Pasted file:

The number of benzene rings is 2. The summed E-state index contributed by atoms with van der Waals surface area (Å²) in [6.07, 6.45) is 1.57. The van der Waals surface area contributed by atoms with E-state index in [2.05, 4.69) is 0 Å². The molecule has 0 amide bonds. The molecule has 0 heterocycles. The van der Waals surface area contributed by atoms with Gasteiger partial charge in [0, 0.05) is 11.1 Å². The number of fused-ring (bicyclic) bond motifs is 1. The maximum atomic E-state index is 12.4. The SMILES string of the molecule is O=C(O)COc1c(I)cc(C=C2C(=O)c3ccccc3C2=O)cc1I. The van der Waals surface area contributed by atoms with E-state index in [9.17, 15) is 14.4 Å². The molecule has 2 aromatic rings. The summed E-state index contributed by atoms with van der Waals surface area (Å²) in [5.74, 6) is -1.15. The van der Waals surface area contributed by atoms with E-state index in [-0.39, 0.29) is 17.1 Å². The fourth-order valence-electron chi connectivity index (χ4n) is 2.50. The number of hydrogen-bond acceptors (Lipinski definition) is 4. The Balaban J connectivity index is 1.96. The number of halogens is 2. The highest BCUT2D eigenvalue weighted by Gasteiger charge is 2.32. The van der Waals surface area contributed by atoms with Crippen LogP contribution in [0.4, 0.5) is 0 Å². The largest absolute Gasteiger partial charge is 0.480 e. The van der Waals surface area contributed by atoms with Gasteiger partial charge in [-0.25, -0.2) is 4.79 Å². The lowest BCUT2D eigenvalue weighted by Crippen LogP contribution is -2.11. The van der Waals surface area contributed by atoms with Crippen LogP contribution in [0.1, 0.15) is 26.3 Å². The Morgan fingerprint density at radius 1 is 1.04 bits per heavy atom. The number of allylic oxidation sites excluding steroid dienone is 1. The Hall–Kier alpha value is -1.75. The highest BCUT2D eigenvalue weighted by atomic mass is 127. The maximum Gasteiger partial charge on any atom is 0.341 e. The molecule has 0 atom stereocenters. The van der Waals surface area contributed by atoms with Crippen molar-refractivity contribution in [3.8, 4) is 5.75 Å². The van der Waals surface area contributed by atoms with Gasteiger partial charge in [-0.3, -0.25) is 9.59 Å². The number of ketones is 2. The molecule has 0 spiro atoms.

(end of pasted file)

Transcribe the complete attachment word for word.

The number of benzene rings is 2. The summed E-state index contributed by atoms with van der Waals surface area (Å²) in [6.07, 6.45) is 1.57. The van der Waals surface area contributed by atoms with E-state index in [2.05, 4.69) is 0 Å². The molecule has 0 amide bonds. The molecule has 0 heterocycles. The van der Waals surface area contributed by atoms with Gasteiger partial charge in [0, 0.05) is 11.1 Å². The number of fused-ring (bicyclic) bond motifs is 1. The maximum atomic E-state index is 12.4. The SMILES string of the molecule is O=C(O)COc1c(I)cc(C=C2C(=O)c3ccccc3C2=O)cc1I. The van der Waals surface area contributed by atoms with E-state index in [9.17, 15) is 14.4 Å². The molecule has 2 aromatic rings. The summed E-state index contributed by atoms with van der Waals surface area (Å²) in [5.74, 6) is -1.15. The van der Waals surface area contributed by atoms with E-state index in [-0.39, 0.29) is 17.1 Å². The fourth-order valence-electron chi connectivity index (χ4n) is 2.50. The number of hydrogen-bond acceptors (Lipinski definition) is 4. The Balaban J connectivity index is 1.96. The number of halogens is 2. The highest BCUT2D eigenvalue weighted by Gasteiger charge is 2.32. The van der Waals surface area contributed by atoms with Crippen LogP contribution in [0.4, 0.5) is 0 Å². The largest absolute Gasteiger partial charge is 0.480 e. The van der Waals surface area contributed by atoms with Gasteiger partial charge in [-0.25, -0.2) is 4.79 Å². The lowest BCUT2D eigenvalue weighted by Crippen LogP contribution is -2.11. The van der Waals surface area contributed by atoms with Crippen LogP contribution in [0.1, 0.15) is 26.3 Å². The Morgan fingerprint density at radius 1 is 1.04 bits per heavy atom. The number of allylic oxidation sites excluding steroid dienone is 1. The Hall–Kier alpha value is -1.75. The highest BCUT2D eigenvalue weighted by atomic mass is 127. The maximum Gasteiger partial charge on any atom is 0.341 e. The molecule has 0 atom stereocenters. The van der Waals surface area contributed by atoms with Crippen molar-refractivity contribution in [3.8, 4) is 5.75 Å². The van der Waals surface area contributed by atoms with Gasteiger partial charge in [-0.3, -0.25) is 9.59 Å². The number of ketones is 2. The molecule has 0 spiro atoms.